Almost all of the consumer and prosumer 3D printers on the market are fused-filament fabrication types, but SLA (stereolithography) printers are rapidly gaining popularity. That’s because they offer better detail and surface quality, and their prices have been dropping dramatically. But the vast majority of those budget SLA are either DLP (Direct Light Processing) or LCD-masked. Laser SLA 3D printers are much more expensive, but can offer a next-level experience. Bunnie Huang’s teardown of the Formlabs Form 3 3D printer reveals all of the hardware that you’re paying for.

All SLA 3D printers form layers by curing photosensitive resin with UV light, but there are many ways to accomplish that. The cheapest SLA 3D printers shine UV LEDs through an LCD panel, which masks the light as necessary. Mid-tier SLA printers use DLP projectors to accomplish the same thing, but with better results. The highest-quality option— which just happens to be the original type of 3D printing — is to shine a laser beam directly into the resin. That’s what the Form 3 does, but it has a number of improvements over other laser SLA 3D printers, including its own predecessors.

As Bunnie explains, one of the most noteworthy advancements is the unique single-dimension laser mirror galvanometer. The mirror galvanometer directs the laser, but most printers do that in two dimensions. The Form 3 only uses the galvanometer for the Y axis. The entire LPU (Light Processing Unit) is moved across the X axis on a lead screw. That helps to protect the sensitive optics from spills, smoke, and dust. It also shouldn’t affect performance too severely, as it only needs to move across the X axis in small increments between passes.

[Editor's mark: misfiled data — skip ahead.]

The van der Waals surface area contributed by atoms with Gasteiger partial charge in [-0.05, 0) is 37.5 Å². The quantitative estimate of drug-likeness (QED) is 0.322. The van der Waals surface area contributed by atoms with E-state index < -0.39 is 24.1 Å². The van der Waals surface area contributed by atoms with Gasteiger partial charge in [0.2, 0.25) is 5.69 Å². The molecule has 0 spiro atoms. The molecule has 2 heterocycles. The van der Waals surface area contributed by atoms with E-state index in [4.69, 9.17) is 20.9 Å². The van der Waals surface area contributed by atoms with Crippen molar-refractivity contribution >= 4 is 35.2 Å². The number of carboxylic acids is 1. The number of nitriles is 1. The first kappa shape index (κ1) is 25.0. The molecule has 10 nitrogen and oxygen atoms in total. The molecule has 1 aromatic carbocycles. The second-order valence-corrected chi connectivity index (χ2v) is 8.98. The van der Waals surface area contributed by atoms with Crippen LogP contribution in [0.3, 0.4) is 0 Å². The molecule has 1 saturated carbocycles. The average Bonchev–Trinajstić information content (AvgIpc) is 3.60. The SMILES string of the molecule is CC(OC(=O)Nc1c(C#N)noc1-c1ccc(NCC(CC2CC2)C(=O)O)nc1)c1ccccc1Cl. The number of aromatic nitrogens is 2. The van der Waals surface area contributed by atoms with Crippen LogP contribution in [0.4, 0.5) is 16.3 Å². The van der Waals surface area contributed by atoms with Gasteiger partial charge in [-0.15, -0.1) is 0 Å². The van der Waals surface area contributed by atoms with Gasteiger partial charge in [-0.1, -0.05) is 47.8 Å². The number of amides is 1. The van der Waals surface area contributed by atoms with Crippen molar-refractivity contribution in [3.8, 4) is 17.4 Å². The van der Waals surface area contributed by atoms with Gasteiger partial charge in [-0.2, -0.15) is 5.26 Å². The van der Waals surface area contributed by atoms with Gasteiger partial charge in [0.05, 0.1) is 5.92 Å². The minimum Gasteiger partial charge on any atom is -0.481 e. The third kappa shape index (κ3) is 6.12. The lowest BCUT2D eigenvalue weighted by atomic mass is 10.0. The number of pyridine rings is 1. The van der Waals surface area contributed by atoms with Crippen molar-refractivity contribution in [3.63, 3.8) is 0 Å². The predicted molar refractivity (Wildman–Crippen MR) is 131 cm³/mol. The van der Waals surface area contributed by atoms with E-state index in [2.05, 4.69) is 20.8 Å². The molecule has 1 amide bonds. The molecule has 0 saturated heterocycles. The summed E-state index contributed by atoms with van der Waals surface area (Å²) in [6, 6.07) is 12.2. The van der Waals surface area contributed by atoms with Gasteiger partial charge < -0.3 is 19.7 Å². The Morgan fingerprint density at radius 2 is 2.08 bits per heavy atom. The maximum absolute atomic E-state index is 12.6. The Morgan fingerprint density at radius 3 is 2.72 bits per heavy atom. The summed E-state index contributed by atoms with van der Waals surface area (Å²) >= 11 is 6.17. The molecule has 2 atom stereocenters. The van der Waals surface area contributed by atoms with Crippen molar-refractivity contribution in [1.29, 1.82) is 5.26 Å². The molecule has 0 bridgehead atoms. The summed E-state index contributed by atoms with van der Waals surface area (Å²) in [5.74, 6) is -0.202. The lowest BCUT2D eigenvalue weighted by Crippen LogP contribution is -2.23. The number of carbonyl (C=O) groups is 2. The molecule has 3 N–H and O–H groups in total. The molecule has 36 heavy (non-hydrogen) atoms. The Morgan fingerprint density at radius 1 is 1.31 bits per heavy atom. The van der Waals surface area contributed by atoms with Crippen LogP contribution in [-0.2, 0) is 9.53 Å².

Another interesting feature of the Form 3 is its unusual construction, which Bunnie describes as “more aligned with automotive or aerospace design schools than consumer electronics.” All of the exterior surfaces are stamped, bent, and formed sheets of aluminum that attach to the internal frame with special fasteners. Those aluminum panels wouldn’t look out of place in an automotive body shop. Even the large acrylic cover appears to have been cast as a single part, which Bunnie says in an impressive feat.

Bunnie also gives high marks to the user interface, the large display screen, and even the power supply. A lot of engineering thought also obviously went into the resin filling system, tank heater, and LPU. There aren’t many Form 3 users who actually need to know this much about their printer, but Bunnie’s teardown does a fantastic job of illustrating the costs that have gone into developing and building the machine. The Form 3 retails for $3,499, which certainly isn’t cheap. But after knowing what kind of hardware inside, we feel like that’s actually a bargain.



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